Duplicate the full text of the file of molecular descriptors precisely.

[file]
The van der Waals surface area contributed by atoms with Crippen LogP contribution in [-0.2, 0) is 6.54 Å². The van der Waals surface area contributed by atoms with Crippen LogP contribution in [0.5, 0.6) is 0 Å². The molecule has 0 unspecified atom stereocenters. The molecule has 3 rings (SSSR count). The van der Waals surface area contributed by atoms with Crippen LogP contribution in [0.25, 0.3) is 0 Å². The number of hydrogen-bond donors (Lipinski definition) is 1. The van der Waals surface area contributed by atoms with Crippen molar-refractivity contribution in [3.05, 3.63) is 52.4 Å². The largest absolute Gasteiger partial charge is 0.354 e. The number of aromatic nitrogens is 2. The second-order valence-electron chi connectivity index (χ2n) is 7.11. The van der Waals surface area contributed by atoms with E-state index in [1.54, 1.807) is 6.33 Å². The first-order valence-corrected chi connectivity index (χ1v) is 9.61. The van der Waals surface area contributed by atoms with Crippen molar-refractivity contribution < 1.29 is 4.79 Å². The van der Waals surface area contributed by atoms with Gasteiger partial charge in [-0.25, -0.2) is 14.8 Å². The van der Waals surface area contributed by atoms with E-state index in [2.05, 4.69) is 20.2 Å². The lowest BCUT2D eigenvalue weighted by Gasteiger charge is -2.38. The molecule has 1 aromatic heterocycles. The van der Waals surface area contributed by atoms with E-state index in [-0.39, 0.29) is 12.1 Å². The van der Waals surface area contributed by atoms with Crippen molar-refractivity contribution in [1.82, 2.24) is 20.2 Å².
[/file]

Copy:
The van der Waals surface area contributed by atoms with Crippen LogP contribution in [-0.2, 0) is 6.54 Å². The van der Waals surface area contributed by atoms with Crippen LogP contribution in [0.5, 0.6) is 0 Å². The molecule has 0 unspecified atom stereocenters. The molecule has 3 rings (SSSR count). The van der Waals surface area contributed by atoms with Crippen LogP contribution in [0.25, 0.3) is 0 Å². The number of hydrogen-bond donors (Lipinski definition) is 1. The van der Waals surface area contributed by atoms with Crippen molar-refractivity contribution in [3.05, 3.63) is 52.4 Å². The largest absolute Gasteiger partial charge is 0.354 e. The number of aromatic nitrogens is 2. The second-order valence-electron chi connectivity index (χ2n) is 7.11. The van der Waals surface area contributed by atoms with E-state index in [1.54, 1.807) is 6.33 Å². The first-order valence-corrected chi connectivity index (χ1v) is 9.61. The van der Waals surface area contributed by atoms with Crippen molar-refractivity contribution < 1.29 is 4.79 Å². The van der Waals surface area contributed by atoms with Gasteiger partial charge in [-0.25, -0.2) is 14.8 Å². The van der Waals surface area contributed by atoms with E-state index in [2.05, 4.69) is 20.2 Å². The lowest BCUT2D eigenvalue weighted by Gasteiger charge is -2.38. The molecule has 1 aromatic heterocycles. The van der Waals surface area contributed by atoms with E-state index in [-0.39, 0.29) is 12.1 Å². The van der Waals surface area contributed by atoms with Crippen molar-refractivity contribution in [1.82, 2.24) is 20.2 Å².